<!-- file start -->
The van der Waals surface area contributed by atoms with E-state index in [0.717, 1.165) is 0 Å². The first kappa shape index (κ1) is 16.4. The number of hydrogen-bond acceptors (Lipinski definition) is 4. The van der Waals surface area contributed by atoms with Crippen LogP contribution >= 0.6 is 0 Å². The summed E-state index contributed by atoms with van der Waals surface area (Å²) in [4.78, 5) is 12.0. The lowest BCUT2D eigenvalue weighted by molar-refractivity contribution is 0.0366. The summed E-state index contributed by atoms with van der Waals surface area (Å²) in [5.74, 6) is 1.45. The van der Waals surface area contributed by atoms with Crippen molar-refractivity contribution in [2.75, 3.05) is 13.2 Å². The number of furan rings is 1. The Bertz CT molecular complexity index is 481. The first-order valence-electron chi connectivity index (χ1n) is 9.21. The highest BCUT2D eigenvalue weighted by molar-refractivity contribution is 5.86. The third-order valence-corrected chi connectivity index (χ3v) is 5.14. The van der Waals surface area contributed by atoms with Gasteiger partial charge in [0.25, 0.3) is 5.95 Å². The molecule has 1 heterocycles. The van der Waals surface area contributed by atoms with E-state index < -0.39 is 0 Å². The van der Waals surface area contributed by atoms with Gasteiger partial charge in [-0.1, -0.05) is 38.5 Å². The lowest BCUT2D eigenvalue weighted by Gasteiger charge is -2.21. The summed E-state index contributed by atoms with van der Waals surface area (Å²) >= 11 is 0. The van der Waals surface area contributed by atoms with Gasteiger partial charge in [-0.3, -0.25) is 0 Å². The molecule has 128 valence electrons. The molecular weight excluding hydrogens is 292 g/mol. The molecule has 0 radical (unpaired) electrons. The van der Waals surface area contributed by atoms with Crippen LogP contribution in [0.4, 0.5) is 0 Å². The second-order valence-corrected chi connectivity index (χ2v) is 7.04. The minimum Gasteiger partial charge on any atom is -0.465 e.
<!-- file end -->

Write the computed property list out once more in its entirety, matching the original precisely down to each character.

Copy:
The van der Waals surface area contributed by atoms with E-state index in [0.717, 1.165) is 0 Å². The first kappa shape index (κ1) is 16.4. The number of hydrogen-bond acceptors (Lipinski definition) is 4. The van der Waals surface area contributed by atoms with Crippen LogP contribution >= 0.6 is 0 Å². The summed E-state index contributed by atoms with van der Waals surface area (Å²) in [4.78, 5) is 12.0. The lowest BCUT2D eigenvalue weighted by molar-refractivity contribution is 0.0366. The summed E-state index contributed by atoms with van der Waals surface area (Å²) in [5.74, 6) is 1.45. The van der Waals surface area contributed by atoms with Crippen molar-refractivity contribution in [2.75, 3.05) is 13.2 Å². The number of furan rings is 1. The Bertz CT molecular complexity index is 481. The first-order valence-electron chi connectivity index (χ1n) is 9.21. The highest BCUT2D eigenvalue weighted by molar-refractivity contribution is 5.86. The third-order valence-corrected chi connectivity index (χ3v) is 5.14. The van der Waals surface area contributed by atoms with Gasteiger partial charge in [0.25, 0.3) is 5.95 Å². The molecule has 1 heterocycles. The van der Waals surface area contributed by atoms with E-state index < -0.39 is 0 Å². The van der Waals surface area contributed by atoms with Gasteiger partial charge in [-0.1, -0.05) is 38.5 Å². The lowest BCUT2D eigenvalue weighted by Gasteiger charge is -2.21. The summed E-state index contributed by atoms with van der Waals surface area (Å²) >= 11 is 0. The van der Waals surface area contributed by atoms with Gasteiger partial charge in [-0.3, -0.25) is 0 Å². The molecule has 128 valence electrons. The molecular weight excluding hydrogens is 292 g/mol. The molecule has 0 radical (unpaired) electrons. The van der Waals surface area contributed by atoms with Crippen LogP contribution in [0.4, 0.5) is 0 Å². The second-order valence-corrected chi connectivity index (χ2v) is 7.04. The minimum Gasteiger partial charge on any atom is -0.465 e.